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 Thursday, 19 December, 2002, 15:47 GMT
Rings director snubs 'bureaucrats'
Lord of the Rings director Peter Jackson
Peter Jackson criticised NZ film chiefs
Lord Of The Rings director Peter Jackson banned two New Zealand film executives from the country's première of The Two Towers, claiming they were "self-serving bureaucrats".

The ban came after Jackson blamed the New Zealand government for letting a local film production company close down with four of its movies still in post-production.

The company, Kahukura, folded in March despite the government and the New Zealand Film Commission being told it was in financial difficulties.

In response, Jackson, who is on the best director shortlist for the Golden Globes, "uninvited" the commission's chief executive Ruth Harley and chairman Barrie Everard to the première.

"This is a night which celebrates the achievement of New Zealand talent behind and in front of the camera," Jackson told reporters.
Wellington skyline
Wellington will host the world premiere of the third film

"In a year when film crews and suppliers of the independent film industry have been abused and vilified by these self-serving bureaucrats, it would be totally inappropriate."

Jackson has long been a critic of the government-backed commission, which funds films made in New Zealand.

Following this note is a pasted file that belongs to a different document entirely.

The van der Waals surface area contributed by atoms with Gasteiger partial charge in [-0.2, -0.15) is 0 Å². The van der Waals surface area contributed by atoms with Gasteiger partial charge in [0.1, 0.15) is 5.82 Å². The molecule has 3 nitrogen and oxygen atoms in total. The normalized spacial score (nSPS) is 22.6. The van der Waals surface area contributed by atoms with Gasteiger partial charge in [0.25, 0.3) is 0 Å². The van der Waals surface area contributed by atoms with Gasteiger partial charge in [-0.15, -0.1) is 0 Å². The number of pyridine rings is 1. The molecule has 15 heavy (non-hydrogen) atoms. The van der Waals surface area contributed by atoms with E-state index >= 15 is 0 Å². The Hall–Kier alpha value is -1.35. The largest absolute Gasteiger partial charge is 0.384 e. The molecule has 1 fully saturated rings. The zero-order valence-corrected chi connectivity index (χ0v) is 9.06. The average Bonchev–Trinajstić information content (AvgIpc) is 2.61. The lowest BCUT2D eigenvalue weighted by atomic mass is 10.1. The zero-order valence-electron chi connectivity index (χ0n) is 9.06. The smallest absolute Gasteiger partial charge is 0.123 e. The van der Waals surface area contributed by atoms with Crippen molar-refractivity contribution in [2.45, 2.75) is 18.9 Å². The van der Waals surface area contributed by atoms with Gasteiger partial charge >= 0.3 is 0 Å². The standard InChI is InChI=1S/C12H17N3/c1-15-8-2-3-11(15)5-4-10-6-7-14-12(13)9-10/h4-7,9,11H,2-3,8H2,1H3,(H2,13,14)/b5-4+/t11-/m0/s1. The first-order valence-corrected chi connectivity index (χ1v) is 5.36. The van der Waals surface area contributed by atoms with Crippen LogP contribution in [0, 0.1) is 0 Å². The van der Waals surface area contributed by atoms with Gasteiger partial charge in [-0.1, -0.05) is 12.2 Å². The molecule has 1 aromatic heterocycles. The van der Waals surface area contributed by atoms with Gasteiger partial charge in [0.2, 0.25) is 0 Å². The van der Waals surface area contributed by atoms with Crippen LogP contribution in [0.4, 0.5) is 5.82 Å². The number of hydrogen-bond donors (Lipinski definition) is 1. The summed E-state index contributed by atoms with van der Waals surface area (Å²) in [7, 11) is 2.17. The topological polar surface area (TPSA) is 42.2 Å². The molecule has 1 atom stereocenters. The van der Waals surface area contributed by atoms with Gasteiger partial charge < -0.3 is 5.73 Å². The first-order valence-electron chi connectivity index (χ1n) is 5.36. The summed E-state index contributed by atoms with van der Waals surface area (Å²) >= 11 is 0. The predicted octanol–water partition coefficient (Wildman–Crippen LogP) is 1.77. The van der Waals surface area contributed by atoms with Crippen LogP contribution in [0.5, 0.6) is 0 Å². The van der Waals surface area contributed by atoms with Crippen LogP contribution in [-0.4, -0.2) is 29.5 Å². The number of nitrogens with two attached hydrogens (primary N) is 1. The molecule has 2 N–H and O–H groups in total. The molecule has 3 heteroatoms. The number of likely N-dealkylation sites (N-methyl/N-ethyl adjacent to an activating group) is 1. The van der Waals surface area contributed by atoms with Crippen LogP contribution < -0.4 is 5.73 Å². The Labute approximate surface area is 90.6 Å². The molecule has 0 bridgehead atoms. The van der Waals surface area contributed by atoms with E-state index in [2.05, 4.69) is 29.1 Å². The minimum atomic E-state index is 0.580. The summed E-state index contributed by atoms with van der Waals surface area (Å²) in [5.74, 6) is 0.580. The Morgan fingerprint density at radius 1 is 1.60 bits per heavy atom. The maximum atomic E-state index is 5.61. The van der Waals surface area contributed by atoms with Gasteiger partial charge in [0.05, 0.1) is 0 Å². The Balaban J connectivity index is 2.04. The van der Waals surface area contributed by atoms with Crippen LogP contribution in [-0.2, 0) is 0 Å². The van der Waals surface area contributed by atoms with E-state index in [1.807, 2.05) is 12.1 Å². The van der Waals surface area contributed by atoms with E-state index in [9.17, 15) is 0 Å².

He has not received any support from it since his 1994 murder thriller Heavenly Creatures.

The commission did give the company funds in March, but ten days later Kahukura folded and the commission refused to release any more money to make sure its films were completed.

Barrie Everard said the director was using his "considerable prestige" to try and force the commission into a "gross misuse of public funds".

King's NZ debut

Jackson also used the première to announce that the third film in the trilogy, The Return Of The King, will make its debut in Wellington in December 2003.

Stars Elijah Woods, Dominic Monaghan and Billy Boyd also received loud applause at the event, according to city newspaper The Dominion Post.

The Two Towers has already featured in the American Film Institute's top 10 of 2002 - seen as a reliable indicator of possible Oscar success - while it is up for two Golden Globe awards.

Worldwide Jackson's movie is being shown on more than 10,000 screens - 6,500 of them in the US.

Cinemas in the UK are advising the public that, even with extra performances of The Two Towers on their programme, many of the screenings ahead of Christmas are sold out.

It is up against the season's two biggest blockbusters so far, Harry Potter and the Chamber of Secrets and the James Bond adventure Die Another Day.


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